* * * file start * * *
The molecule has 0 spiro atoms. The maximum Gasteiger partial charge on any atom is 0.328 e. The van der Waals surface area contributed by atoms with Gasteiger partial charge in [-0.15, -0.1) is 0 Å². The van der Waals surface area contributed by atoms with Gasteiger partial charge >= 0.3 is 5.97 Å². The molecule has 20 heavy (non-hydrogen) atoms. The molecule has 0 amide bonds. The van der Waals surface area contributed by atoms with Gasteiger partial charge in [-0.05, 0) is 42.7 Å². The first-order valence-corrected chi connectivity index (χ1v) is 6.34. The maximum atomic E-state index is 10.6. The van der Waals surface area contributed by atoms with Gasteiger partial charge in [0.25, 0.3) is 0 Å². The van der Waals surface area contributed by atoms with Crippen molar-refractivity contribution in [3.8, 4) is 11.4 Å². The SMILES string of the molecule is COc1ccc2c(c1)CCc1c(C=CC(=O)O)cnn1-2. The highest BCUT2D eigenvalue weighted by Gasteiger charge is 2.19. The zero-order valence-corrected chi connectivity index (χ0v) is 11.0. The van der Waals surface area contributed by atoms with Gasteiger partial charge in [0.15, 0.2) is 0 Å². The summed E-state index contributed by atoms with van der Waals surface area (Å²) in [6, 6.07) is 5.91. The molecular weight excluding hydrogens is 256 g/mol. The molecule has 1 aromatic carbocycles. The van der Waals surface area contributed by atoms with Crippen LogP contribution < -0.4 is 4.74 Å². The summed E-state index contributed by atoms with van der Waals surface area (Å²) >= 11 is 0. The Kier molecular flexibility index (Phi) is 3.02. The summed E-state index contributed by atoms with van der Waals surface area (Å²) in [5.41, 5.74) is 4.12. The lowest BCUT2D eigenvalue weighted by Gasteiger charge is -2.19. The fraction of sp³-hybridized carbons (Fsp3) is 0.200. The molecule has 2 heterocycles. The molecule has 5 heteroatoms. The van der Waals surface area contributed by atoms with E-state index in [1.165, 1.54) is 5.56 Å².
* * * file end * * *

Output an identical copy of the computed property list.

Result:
The molecule has 0 spiro atoms. The maximum Gasteiger partial charge on any atom is 0.328 e. The van der Waals surface area contributed by atoms with Gasteiger partial charge in [-0.15, -0.1) is 0 Å². The van der Waals surface area contributed by atoms with Gasteiger partial charge >= 0.3 is 5.97 Å². The molecule has 20 heavy (non-hydrogen) atoms. The molecule has 0 amide bonds. The van der Waals surface area contributed by atoms with Gasteiger partial charge in [-0.05, 0) is 42.7 Å². The first-order valence-corrected chi connectivity index (χ1v) is 6.34. The maximum atomic E-state index is 10.6. The van der Waals surface area contributed by atoms with Gasteiger partial charge in [0.25, 0.3) is 0 Å². The van der Waals surface area contributed by atoms with Crippen molar-refractivity contribution in [3.8, 4) is 11.4 Å². The SMILES string of the molecule is COc1ccc2c(c1)CCc1c(C=CC(=O)O)cnn1-2. The highest BCUT2D eigenvalue weighted by Gasteiger charge is 2.19. The zero-order valence-corrected chi connectivity index (χ0v) is 11.0. The van der Waals surface area contributed by atoms with Gasteiger partial charge in [0.15, 0.2) is 0 Å². The summed E-state index contributed by atoms with van der Waals surface area (Å²) in [6, 6.07) is 5.91. The molecular weight excluding hydrogens is 256 g/mol. The molecule has 1 aromatic carbocycles. The van der Waals surface area contributed by atoms with Crippen LogP contribution < -0.4 is 4.74 Å². The summed E-state index contributed by atoms with van der Waals surface area (Å²) >= 11 is 0. The Kier molecular flexibility index (Phi) is 3.02. The summed E-state index contributed by atoms with van der Waals surface area (Å²) in [5.41, 5.74) is 4.12. The lowest BCUT2D eigenvalue weighted by Gasteiger charge is -2.19. The fraction of sp³-hybridized carbons (Fsp3) is 0.200. The molecule has 2 heterocycles. The molecule has 5 heteroatoms. The van der Waals surface area contributed by atoms with E-state index in [1.165, 1.54) is 5.56 Å².